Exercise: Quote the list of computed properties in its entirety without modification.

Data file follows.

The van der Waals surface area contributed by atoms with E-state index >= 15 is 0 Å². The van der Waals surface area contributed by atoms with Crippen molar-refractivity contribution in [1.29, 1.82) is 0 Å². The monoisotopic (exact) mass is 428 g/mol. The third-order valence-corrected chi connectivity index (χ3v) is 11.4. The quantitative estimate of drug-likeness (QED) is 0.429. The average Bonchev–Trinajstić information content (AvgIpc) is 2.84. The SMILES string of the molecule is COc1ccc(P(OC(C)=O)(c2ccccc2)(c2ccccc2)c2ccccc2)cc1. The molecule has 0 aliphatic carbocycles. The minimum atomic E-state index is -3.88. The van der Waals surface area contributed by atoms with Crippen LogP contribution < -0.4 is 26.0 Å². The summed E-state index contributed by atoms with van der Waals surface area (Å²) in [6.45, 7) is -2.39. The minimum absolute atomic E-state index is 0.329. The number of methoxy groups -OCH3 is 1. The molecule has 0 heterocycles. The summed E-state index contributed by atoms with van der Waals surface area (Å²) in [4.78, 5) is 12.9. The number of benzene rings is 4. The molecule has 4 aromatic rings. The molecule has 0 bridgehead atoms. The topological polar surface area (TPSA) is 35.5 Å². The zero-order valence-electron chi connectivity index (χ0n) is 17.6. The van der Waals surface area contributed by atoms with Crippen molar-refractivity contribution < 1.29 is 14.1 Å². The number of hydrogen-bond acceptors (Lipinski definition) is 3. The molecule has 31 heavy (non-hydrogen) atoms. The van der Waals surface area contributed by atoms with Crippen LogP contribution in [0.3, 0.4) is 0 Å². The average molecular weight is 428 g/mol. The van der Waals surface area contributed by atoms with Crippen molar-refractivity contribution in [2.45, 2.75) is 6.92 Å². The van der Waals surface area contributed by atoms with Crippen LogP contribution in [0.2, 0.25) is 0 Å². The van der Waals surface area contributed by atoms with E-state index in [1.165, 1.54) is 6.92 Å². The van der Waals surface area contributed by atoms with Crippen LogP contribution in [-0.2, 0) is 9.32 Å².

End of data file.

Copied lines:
The van der Waals surface area contributed by atoms with E-state index >= 15 is 0 Å². The van der Waals surface area contributed by atoms with Crippen molar-refractivity contribution in [1.29, 1.82) is 0 Å². The monoisotopic (exact) mass is 428 g/mol. The third-order valence-corrected chi connectivity index (χ3v) is 11.4. The quantitative estimate of drug-likeness (QED) is 0.429. The average Bonchev–Trinajstić information content (AvgIpc) is 2.84. The SMILES string of the molecule is COc1ccc(P(OC(C)=O)(c2ccccc2)(c2ccccc2)c2ccccc2)cc1. The molecule has 0 aliphatic carbocycles. The minimum atomic E-state index is -3.88. The van der Waals surface area contributed by atoms with Crippen LogP contribution < -0.4 is 26.0 Å². The summed E-state index contributed by atoms with van der Waals surface area (Å²) in [6.45, 7) is -2.39. The minimum absolute atomic E-state index is 0.329. The number of methoxy groups -OCH3 is 1. The molecule has 0 heterocycles. The summed E-state index contributed by atoms with van der Waals surface area (Å²) in [4.78, 5) is 12.9. The number of benzene rings is 4. The molecule has 4 aromatic rings. The molecule has 0 bridgehead atoms. The topological polar surface area (TPSA) is 35.5 Å². The zero-order valence-electron chi connectivity index (χ0n) is 17.6. The van der Waals surface area contributed by atoms with Crippen molar-refractivity contribution < 1.29 is 14.1 Å². The number of hydrogen-bond acceptors (Lipinski definition) is 3. The molecule has 31 heavy (non-hydrogen) atoms. The van der Waals surface area contributed by atoms with Crippen LogP contribution in [0.3, 0.4) is 0 Å². The average molecular weight is 428 g/mol. The van der Waals surface area contributed by atoms with Crippen molar-refractivity contribution in [2.45, 2.75) is 6.92 Å². The van der Waals surface area contributed by atoms with Crippen LogP contribution in [0.2, 0.25) is 0 Å². The van der Waals surface area contributed by atoms with E-state index in [1.165, 1.54) is 6.92 Å². The van der Waals surface area contributed by atoms with Crippen LogP contribution in [-0.2, 0) is 9.32 Å².